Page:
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Search springs to action

All the snow has turned to water but the trees and earth remain dull gray, awaiting greening along the Red River where searchers looked again Tuesday for Dru Sjodin.

All the snow has turned to water but the trees and earth remain dull gray, awaiting greening along the Red River where searchers looked again Tuesday for Dru Sjodin.

The only find - poignant and pink - was a rusty button showing the face of the 22-year-old UND student who disappeared Nov. 22 after leaving a store in Columbia Mall.

When last heard from, she was talking on her cell phone to her boyfriend, Chris Lang, of the Twin Cities. Tuesday, Lang found the pink button, apparently dropped by searchers in November who first walked along the east side of the river here just north of the Thompson, N.D., bridge.

"I found it down there. It's been out here since then," Lang said, showing how it was one of the first buttons made by the friends and family of Sjodin in the days after she disappeared, made by hand, different in detail from the ones now manufactured and handed out by the thousands in the effort to keep her face and their loss before people.

There isn't any place anyone can think to search that already hasn't been searched once, twice or more, say the baker's dozen of searchers that also include Sjodin's father, Allan, cousins, uncles and Bob Heales, the Denver private investigator who has headed the many family searches.


"I'm not sure there's any theory," said Allan Sjodin, explaining why this site was chosen. Except it's roughly near a route that the man charged with abducting Dru Sjodin was known to use, driving between Grand Forks and his home in Crookston.

River search

Alfonso Rodriguez Jr., 51, has pleaded not guilty to the abduction charge in Grand Forks District Court and waits in jail for a trial expected to begin this summer. A convicted sex offender who has spent half his life incarcerated, Rodriguez told investigators he was in Columbia Mall about the time Sjodin last was seen Nov. 22, but denied any involvement in her disappearance. Investigators testified at his preliminary hearing that blood matching Sjodin's DNA was found in his car.

Although her cell phone gave off a signal for a day somewhere near Crookston, the only physical evidence gleaned by searchers is a black shoe identified as Sjodin's found Nov. 25 under the U.S. Highway 75 bridge over the Red Lake River on Crookston's west side.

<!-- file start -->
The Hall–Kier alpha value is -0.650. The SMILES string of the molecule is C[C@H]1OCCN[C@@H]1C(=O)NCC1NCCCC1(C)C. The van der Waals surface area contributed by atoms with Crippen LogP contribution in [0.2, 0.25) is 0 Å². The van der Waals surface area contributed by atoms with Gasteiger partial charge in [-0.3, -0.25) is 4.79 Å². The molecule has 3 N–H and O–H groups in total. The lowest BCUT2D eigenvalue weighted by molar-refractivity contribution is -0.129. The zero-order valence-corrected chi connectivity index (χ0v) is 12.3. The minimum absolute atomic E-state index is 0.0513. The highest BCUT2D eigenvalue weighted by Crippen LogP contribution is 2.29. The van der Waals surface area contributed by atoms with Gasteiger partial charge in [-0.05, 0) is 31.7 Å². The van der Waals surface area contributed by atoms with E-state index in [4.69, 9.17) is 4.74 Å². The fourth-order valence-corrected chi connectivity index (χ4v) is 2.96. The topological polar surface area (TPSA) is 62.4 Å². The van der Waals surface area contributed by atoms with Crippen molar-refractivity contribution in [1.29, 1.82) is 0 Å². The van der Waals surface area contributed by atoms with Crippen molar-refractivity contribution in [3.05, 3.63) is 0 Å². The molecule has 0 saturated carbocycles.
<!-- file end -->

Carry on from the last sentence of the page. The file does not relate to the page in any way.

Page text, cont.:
Large-scale searches led by law enforcement ended in early December, but Sjodin's family and friends have continued looking, mostly near that Highway 75 bridge.

Tuesday's search along the Red River was the first time searchers have taken advantage of spring to return to this spot, and the advantage will be pressed all week, as law enforcement rejoins the search.

The geography of the search is governed by a simple rule, Heales explained to Adam Schultz, a UND student who dated Dru Sjodin for three years until a year ago.

"If you can't get somewhere, he can't get somewhere," Heales said, referring to places possible for Rodriguez.


The searchers got as far as Bygland Lutheran Church.

Helping out

The widespread interest in the search for Sjodin again was revealed Tuesday in the way Jeff Sahli, of Elk River, Minn., showed up, hauling his new Honda ATV in the back of his pickup truck to lend to Mike Sjodin, Dru's cousin, who muddied it well along the wooded Red.

Sahli never had met any of Sjodin's family or friends until now.

"Something's been bugging me at night, to come up and help," said Sahli, a glass installer in the construction trade who is recovering from back surgery. "I saw (the search plans) on the news the other night and decided to come up. I can't take the pounding of riding that thing around. And I've got a bum knee, so I can't walk. So, I'll just be a truck taxi, take these guys around."

Sahli said he doesn't believe in "psychics or that stuff."

"But something's been coming to me, something about farm machinery and grain bins," he said, suggesting that the hopper of a harvester left out over the winter might be a logical place to look.

That kind of help has been coming heavy, said Allan Sjodin, and such interest can be monitored on the Web site, www.finddru.com , administered by a family friend.


Today, Sahli will continue to help as the family search turns, likely, to south of the Thompson bridge toward Climax, Minn., Heales said.

On the North Dakota side of the Red River, the U.S. Border Patrol's only two cadaver-searching dogs, one in from Yuma, Ariz., will be working today, and continue for the next two weeks, said Maj. Mike Fonder of the Grand Forks County Sheriff's Department.

On the Minnesota side, up to 250 volunteers will be sought for a mass search Saturday between Crookston and the Red River, said Sgt. Walt Keller of the Polk County Sheriff's Office. Sign-up will be at 9 a.m. Saturday in the Crookston High School, and volunteers should dress for a long day of walking across and through rough terrain, including wearing blaze orange or fluorescent green outerwear, Keller said.

Keller also is organizing what will be the first on-the-water search Saturday of the Red Lake River's 52-plus winding miles from Crookston to the Red River, a trip only 25 miles by highway. So far, 11 boats, including two or three search dog teams, will ply that route. A volunteer horseback posse also will search on Saturday.

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